As we all settle into our digital lives, the internet has become not only our workplace but also where we learn, shop and socialize.
It shouldn’t come as a surprise, then, that cybercriminals are seizing on the moment. Indeed, it has reached a point where very few people can say they haven’t been targeted in some way or another. The Federal Trade Commission reported that imposter scams and fraud related to online shopping cost U.S. consumers about $1.4 billion in 2020, and indications are that fraud activity hasn’t abated much this year, either.
“It’s really unprecedented right now,” Todd Raque, financial crimes compliance and anti-money laundering executive at Featurespace, told PYMNTS in an interview. “As we come out of the pandemic, scams are on the rise, and I think that will continue.”
Same Scams, Different Mediums
Scammers are up to their old tricks, Raque said. Phishing remains as prevalent as ever and can always find reliable targets.
But he said the rise in online shopping means consumers also run the very real risk of inadvertently buying counterfeit goods. He knows only too well because he recently fell victim to such a scam himself. Having just moved to Florida, Raque said he was searching online to buy sunglasses when he came across what looked like a great deal for a pair of Maui Jim shades.
“I ordered a pair for my wife and I, and it turned out to be a fraudulent website where it was one letter off when I got billed,” he said.
Raque said he counts himself lucky — he only lost out on the shades. He warned that many bogus websites would attempt to steal a consumer’s information and leverage that elsewhere in even bigger scams.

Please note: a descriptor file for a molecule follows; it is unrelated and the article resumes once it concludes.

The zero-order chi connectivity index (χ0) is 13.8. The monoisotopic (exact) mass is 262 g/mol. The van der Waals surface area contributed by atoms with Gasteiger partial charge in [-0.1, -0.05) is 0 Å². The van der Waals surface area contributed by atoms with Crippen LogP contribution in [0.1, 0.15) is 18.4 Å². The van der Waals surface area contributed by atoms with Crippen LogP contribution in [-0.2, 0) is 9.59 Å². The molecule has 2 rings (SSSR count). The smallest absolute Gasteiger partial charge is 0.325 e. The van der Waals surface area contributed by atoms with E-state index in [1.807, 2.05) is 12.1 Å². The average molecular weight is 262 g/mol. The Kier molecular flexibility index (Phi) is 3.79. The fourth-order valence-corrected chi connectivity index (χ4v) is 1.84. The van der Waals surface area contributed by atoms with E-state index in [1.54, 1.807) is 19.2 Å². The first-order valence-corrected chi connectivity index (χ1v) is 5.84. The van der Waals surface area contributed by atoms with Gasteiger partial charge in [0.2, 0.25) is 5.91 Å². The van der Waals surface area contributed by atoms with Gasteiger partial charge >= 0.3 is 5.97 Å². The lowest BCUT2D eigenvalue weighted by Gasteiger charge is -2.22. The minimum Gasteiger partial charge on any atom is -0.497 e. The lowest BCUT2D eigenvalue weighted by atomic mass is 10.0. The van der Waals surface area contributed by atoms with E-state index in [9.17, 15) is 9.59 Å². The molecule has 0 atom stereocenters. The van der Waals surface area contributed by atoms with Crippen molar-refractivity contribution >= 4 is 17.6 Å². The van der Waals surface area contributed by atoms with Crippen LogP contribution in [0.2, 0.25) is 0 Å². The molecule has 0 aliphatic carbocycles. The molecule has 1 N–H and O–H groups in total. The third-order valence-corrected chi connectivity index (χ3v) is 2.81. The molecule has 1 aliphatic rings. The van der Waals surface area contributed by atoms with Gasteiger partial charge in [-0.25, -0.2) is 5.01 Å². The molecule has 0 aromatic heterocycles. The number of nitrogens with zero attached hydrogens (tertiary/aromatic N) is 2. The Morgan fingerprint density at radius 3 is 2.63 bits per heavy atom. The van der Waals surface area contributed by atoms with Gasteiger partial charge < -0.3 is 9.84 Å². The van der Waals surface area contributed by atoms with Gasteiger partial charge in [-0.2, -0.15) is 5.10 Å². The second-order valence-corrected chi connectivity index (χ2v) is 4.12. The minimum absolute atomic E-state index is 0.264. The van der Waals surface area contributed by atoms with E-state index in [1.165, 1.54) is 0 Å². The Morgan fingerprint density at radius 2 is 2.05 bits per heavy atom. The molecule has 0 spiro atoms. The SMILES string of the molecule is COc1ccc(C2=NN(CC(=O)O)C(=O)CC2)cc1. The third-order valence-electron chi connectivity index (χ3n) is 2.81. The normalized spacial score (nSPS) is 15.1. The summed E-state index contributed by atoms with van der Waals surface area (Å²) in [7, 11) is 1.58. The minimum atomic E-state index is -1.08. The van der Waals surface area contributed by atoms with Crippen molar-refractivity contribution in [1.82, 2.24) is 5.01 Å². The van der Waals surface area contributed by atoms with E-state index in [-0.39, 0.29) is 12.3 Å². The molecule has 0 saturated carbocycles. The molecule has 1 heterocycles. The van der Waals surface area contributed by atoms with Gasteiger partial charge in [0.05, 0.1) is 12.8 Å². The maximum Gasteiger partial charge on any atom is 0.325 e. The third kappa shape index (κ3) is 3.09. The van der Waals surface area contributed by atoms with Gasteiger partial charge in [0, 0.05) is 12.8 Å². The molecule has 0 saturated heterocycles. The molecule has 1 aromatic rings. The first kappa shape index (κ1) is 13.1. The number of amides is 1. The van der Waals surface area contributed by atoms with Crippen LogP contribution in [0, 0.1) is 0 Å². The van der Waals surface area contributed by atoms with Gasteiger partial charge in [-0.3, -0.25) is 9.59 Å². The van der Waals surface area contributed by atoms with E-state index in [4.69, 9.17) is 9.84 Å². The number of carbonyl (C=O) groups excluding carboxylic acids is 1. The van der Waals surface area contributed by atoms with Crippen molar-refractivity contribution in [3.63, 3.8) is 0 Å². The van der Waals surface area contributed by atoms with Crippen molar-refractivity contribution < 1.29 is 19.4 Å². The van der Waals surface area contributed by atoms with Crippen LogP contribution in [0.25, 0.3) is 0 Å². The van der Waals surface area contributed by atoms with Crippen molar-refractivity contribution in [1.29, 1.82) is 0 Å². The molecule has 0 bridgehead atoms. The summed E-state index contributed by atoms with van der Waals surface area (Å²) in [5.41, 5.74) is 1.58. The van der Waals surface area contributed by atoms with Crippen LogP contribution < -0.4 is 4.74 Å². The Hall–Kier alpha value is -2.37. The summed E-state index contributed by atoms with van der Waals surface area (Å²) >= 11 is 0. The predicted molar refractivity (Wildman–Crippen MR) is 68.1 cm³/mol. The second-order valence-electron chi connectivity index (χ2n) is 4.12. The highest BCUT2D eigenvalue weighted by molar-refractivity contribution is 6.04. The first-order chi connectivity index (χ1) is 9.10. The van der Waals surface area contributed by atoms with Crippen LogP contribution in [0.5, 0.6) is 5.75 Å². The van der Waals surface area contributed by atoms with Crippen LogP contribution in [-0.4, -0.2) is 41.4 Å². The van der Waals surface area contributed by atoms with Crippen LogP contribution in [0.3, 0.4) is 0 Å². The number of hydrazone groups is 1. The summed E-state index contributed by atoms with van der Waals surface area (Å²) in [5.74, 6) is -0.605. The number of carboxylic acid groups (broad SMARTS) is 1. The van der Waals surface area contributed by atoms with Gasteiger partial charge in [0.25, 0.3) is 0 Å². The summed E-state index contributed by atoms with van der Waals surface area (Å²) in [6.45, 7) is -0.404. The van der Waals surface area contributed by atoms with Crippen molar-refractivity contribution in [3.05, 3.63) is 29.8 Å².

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Time to Get Wiser
Asked what can be done to prevent fraud, Raque said educating organizations and consumers has to be the No. 1 priority. People and organizations both need to be aware of all the popular scams and schemes fraudsters have in their arsenal.
Raque said the financial services and payments industries are especially at risk of fraud. When you take away that human interaction, you lose a key piece of the puzzle. So there’s a more urgent need for people to be informed of the red flags. Training is required so that everyone has the right escalation path in case something happens, not only to help the institution but customers as well, he added.
“You need to get into a position where you’re being proactive, not reactive, and you need to get ahead of the curve,” Raque explained. “Technology is one component of that, but you also need to have a good foundational process that’s built on identifying emerging risks and typologies.”
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A Wider Net for Enforcement
Raque said the U.S. Financial Crimes Enforcement Network is currently working to implement big anti-money laundering (AML) reforms in the next couple of years that will likely oblige certain institutions to provide law enforcement with more useful information about the fraud and scams they encounter, beyond what fraud teams report today.
The initiative is all about taking the fight to financial crime, Raque said, so organizations need to start thinking more about the intersection of fraud and AML and how they can aid investigators.
“Institutions, retailers and especially regulated entities will need to start thinking about what impact that will have, and how they can pivot their programs to be more proactive instead of reactive,” he said.